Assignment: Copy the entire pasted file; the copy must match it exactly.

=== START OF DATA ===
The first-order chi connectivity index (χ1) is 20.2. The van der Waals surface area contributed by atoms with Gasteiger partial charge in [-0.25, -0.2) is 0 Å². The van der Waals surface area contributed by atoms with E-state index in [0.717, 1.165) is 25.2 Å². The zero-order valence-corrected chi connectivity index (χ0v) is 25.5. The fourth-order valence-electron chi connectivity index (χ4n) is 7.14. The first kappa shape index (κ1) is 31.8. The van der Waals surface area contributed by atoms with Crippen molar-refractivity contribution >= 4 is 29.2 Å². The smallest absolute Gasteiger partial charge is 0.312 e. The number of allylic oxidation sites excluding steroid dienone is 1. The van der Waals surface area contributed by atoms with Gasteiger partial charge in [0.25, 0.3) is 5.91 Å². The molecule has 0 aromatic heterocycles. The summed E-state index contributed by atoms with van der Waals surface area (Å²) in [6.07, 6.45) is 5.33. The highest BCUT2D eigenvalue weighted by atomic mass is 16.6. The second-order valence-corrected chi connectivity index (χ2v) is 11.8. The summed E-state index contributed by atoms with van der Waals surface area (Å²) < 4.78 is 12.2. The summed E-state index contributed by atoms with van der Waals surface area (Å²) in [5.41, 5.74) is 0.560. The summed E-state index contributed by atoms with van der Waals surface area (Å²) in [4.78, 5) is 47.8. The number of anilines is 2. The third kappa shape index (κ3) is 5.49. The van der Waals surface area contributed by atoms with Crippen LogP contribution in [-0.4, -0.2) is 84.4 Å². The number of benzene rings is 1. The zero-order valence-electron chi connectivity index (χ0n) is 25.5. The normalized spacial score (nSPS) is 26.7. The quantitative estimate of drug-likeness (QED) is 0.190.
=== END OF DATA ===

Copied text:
The first-order chi connectivity index (χ1) is 20.2. The van der Waals surface area contributed by atoms with Gasteiger partial charge in [-0.25, -0.2) is 0 Å². The van der Waals surface area contributed by atoms with E-state index in [0.717, 1.165) is 25.2 Å². The zero-order valence-corrected chi connectivity index (χ0v) is 25.5. The fourth-order valence-electron chi connectivity index (χ4n) is 7.14. The first kappa shape index (κ1) is 31.8. The van der Waals surface area contributed by atoms with Crippen molar-refractivity contribution >= 4 is 29.2 Å². The smallest absolute Gasteiger partial charge is 0.312 e. The number of allylic oxidation sites excluding steroid dienone is 1. The van der Waals surface area contributed by atoms with Gasteiger partial charge in [0.25, 0.3) is 5.91 Å². The molecule has 0 aromatic heterocycles. The summed E-state index contributed by atoms with van der Waals surface area (Å²) in [6.07, 6.45) is 5.33. The highest BCUT2D eigenvalue weighted by atomic mass is 16.6. The second-order valence-corrected chi connectivity index (χ2v) is 11.8. The summed E-state index contributed by atoms with van der Waals surface area (Å²) < 4.78 is 12.2. The summed E-state index contributed by atoms with van der Waals surface area (Å²) in [5.41, 5.74) is 0.560. The summed E-state index contributed by atoms with van der Waals surface area (Å²) in [4.78, 5) is 47.8. The number of anilines is 2. The third kappa shape index (κ3) is 5.49. The van der Waals surface area contributed by atoms with Crippen LogP contribution in [-0.4, -0.2) is 84.4 Å². The number of benzene rings is 1. The zero-order valence-electron chi connectivity index (χ0n) is 25.5. The normalized spacial score (nSPS) is 26.7. The quantitative estimate of drug-likeness (QED) is 0.190.